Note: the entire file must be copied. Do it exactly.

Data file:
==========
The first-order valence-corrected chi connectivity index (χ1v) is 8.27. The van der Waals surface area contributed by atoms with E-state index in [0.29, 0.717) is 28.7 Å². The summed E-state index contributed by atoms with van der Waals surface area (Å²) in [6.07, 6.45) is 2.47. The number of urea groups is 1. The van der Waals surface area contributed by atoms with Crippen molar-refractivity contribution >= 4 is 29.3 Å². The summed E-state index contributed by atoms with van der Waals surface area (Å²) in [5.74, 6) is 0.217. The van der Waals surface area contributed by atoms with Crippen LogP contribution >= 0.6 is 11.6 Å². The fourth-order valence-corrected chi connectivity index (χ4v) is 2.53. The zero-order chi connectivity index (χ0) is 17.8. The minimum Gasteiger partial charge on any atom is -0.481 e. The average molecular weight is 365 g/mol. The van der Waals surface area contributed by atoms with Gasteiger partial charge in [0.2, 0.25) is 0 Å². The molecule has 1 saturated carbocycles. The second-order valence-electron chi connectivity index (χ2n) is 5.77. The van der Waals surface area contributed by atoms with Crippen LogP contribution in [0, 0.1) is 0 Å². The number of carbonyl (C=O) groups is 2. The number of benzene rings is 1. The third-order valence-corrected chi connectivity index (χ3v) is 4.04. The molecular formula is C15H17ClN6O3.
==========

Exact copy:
The first-order valence-corrected chi connectivity index (χ1v) is 8.27. The van der Waals surface area contributed by atoms with E-state index in [0.29, 0.717) is 28.7 Å². The summed E-state index contributed by atoms with van der Waals surface area (Å²) in [6.07, 6.45) is 2.47. The number of urea groups is 1. The van der Waals surface area contributed by atoms with Crippen molar-refractivity contribution >= 4 is 29.3 Å². The summed E-state index contributed by atoms with van der Waals surface area (Å²) in [5.74, 6) is 0.217. The van der Waals surface area contributed by atoms with Crippen LogP contribution >= 0.6 is 11.6 Å². The fourth-order valence-corrected chi connectivity index (χ4v) is 2.53. The zero-order chi connectivity index (χ0) is 17.8. The minimum Gasteiger partial charge on any atom is -0.481 e. The average molecular weight is 365 g/mol. The van der Waals surface area contributed by atoms with Gasteiger partial charge in [0.2, 0.25) is 0 Å². The molecule has 1 saturated carbocycles. The second-order valence-electron chi connectivity index (χ2n) is 5.77. The van der Waals surface area contributed by atoms with Crippen LogP contribution in [0, 0.1) is 0 Å². The number of carbonyl (C=O) groups is 2. The number of benzene rings is 1. The third-order valence-corrected chi connectivity index (χ3v) is 4.04. The molecular formula is C15H17ClN6O3.